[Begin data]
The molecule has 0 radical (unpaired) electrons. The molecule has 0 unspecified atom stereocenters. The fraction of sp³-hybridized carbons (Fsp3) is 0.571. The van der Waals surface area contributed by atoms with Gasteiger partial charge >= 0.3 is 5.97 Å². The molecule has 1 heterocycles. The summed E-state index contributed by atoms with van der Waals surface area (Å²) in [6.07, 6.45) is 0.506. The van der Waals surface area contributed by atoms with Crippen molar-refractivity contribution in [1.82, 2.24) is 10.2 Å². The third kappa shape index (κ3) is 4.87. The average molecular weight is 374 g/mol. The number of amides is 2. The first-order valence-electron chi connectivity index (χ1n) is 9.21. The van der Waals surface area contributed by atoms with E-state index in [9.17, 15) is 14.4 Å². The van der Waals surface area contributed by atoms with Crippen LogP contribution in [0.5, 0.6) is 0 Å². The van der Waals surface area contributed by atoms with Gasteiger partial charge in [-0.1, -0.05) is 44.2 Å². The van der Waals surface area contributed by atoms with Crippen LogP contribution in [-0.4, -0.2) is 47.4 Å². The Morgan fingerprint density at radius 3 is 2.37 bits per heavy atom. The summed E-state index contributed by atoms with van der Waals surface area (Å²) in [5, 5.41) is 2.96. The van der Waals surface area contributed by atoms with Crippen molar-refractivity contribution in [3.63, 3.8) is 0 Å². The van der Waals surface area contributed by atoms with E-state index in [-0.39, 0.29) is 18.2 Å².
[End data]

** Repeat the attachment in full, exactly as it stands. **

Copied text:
The molecule has 0 radical (unpaired) electrons. The molecule has 0 unspecified atom stereocenters. The fraction of sp³-hybridized carbons (Fsp3) is 0.571. The van der Waals surface area contributed by atoms with Gasteiger partial charge >= 0.3 is 5.97 Å². The molecule has 1 heterocycles. The summed E-state index contributed by atoms with van der Waals surface area (Å²) in [6.07, 6.45) is 0.506. The van der Waals surface area contributed by atoms with Crippen molar-refractivity contribution in [1.82, 2.24) is 10.2 Å². The third kappa shape index (κ3) is 4.87. The average molecular weight is 374 g/mol. The number of amides is 2. The first-order valence-electron chi connectivity index (χ1n) is 9.21. The van der Waals surface area contributed by atoms with E-state index in [9.17, 15) is 14.4 Å². The van der Waals surface area contributed by atoms with Crippen LogP contribution in [0.5, 0.6) is 0 Å². The van der Waals surface area contributed by atoms with Gasteiger partial charge in [-0.1, -0.05) is 44.2 Å². The van der Waals surface area contributed by atoms with Crippen LogP contribution in [-0.4, -0.2) is 47.4 Å². The Morgan fingerprint density at radius 3 is 2.37 bits per heavy atom. The summed E-state index contributed by atoms with van der Waals surface area (Å²) in [5, 5.41) is 2.96. The van der Waals surface area contributed by atoms with Crippen molar-refractivity contribution in [3.63, 3.8) is 0 Å². The van der Waals surface area contributed by atoms with E-state index in [-0.39, 0.29) is 18.2 Å².